Wednesday, April 26, 2006
Pamuk at PEN
Rushdie kicked off the evening (and the PEN World Voices Festival) with a few words of welcome. From where I sat, he was perfectly eclipsed by one of the hall's structural columns. Yet his disembodied voice adverted first to the late Arthur Miller, then to the awards his fellow authors had won. "Orhan is the winner of the heaviest award in the world," he told the capacity crowd. "The IMPAC. You can kill somebody with it." Atwood, on the other hand, had bagged the coveted Swedish Humor Award. (No doubt Rushdie will be picketed for that one, if not actually pelted with dried herring.) On a more serious note, he expressed his hope that the festival "would reopen the dialogue between America and the rest of the world," and turned the podium over to Pamuk.
Given the diffident tone of his prose, I was eager to hear what Pamuk sounded like. His voice was light but assertive, with a Turkish accent and an audible relish for paradox. What he discussed, first of all, were the dark days of 1980, when a bloodless coup by the Turkish military made a hash of civil liberties throughout the country. On that occasion Harold Pinter and Arthur Miller flew into Istanbul as a gesture of solidarity with Turkey's persecuted writers--and their guide, selected for his fluent English, was a young novelist named Orhan Pamuk.
Even then, Pamuk had mixed feelings about this descent into the political trenches: "I felt an equal and opposite desire to protect myself from all this, to do nothing in life but write beautiful novels." He also noted the sad fact that many of the victims of government persecution have managed, a generation later, to turn the tables. "Twenty years on," he said, "half of these same people align themselves with nationalism." Still, he defended freedom of expression as a human necessity--and advised authors not to muzzle their characters, either, in the interest of political correctness. "I am the kind of novelist who makes it his business to identify with all his characters," he insisted. "Especially the bad ones."
This was, perhaps, preaching to the choir. Still, it was a lively sermon. And Pamuk wrapped it up by denouncing the debacle in Iraq, which "has brought neither peace nor democracy" to the region. "This savage and cruel war is the shame of America and the West," he argued. "It is PEN, and writers like Arthur Miller, who are its pride." No mincing words there. The audience rose to its feet, and Pamuk now adjourned to a table in the center of the stage for his conversation with Margaret Atwood.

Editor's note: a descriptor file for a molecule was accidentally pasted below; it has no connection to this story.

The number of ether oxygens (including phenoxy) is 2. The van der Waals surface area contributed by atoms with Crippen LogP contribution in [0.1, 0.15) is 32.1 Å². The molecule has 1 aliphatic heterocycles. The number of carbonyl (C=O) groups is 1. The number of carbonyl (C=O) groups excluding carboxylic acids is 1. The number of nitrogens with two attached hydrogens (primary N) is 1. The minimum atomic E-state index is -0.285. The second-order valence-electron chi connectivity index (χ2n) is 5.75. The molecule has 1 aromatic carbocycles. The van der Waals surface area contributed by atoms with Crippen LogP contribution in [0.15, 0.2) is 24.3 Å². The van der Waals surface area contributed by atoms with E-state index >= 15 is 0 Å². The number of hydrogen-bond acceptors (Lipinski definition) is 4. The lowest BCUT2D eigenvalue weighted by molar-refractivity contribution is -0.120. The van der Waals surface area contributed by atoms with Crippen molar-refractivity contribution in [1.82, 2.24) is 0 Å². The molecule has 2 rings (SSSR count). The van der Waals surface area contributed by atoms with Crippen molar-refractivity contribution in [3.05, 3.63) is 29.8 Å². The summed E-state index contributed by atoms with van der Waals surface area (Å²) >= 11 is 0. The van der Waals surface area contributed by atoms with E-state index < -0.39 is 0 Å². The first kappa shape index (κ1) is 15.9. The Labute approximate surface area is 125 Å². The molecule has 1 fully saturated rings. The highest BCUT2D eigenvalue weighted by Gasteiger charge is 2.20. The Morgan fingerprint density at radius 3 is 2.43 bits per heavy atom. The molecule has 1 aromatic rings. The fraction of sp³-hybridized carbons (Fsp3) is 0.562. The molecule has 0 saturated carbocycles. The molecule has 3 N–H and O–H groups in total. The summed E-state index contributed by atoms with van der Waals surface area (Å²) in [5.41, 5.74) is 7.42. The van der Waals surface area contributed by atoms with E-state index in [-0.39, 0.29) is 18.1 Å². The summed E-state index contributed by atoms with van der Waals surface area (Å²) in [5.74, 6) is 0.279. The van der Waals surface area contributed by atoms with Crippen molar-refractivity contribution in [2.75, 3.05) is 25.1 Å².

Dressed, like Pamuk, in basic black--they looked like a pair of undertakers--Atwood settled into her chair and removed a list of questions from her tote bag. She began by asking him about the intertwined roles of shame and pride in his fiction. "It is very productive," he replied, "for a novelist to carry around two different ideas." There is, Pamuk added, "a constant civil war in each person's head," and a good novelist inevitably fights for both sides at once. The reader, conversely, should take no side at all. Instead Pamuk prefers to immerse his audience in a productive state of confusion--or, as he calls it, "the entire galaxy of situations."
Next Atwood asked him about the act of composition. What happens when he sits down to write? "The world of telephones and gas bills, the usual tedious details of life, disappear," Pamuk replied. "Leaf by leaf, street by street, window by window, I make a whole new world, in which I feel much more secure than in the world of gas bills and tedium." This sounded like the most glowing endorsement of escapism since J.M. Barrie cranked out Peter Pan. Yet a few minutes later, Pamuk summed up his creative process in more pharmaceutical terms: "I have to be alone every day, and take this pill of the imagination." At that point every novelist in the crowd was doubtless asking the same, envious question: is this pill available over the counter?
Now Atwood moved on to the question of vocation, which Pamuk treated at length in his most recent book, Istanbul: Memories and the City. At Cooper Union, he was more concise: "Bookish boys in my part of the world want to be poets. You have to write bad poetry in order to become a good novelist." But hadn't he, as Atwood put it, undertaken his literary career in order to "write Turkey into being?" Pamuk, who seems like a genuinely modest man, batted away any such grandiosity. "I have described the adventures of my nation in various ways," was all he would say, without acknowledging that you could apply the very same formula to Leaves of Grass or The Divine Comedy.
As an interlocutor, Atwood was perfectly okay. At times I wondered whether Rushdie himself--no novice when it comes to fictional explorations of shame and pride--might have been more in synch with Pamuk, more able to tease out what makes him so distinctive. Yet there was one moment that seemed to comically encapsulate Pamuk's tone, with its murmuring disclosures and meaningful silences. "I'm going ask you a personal question," Atwood said, "but you don't have to answer it." The guest of honor paused. Then he replied: "Okay. If I answer, you don't have to listen."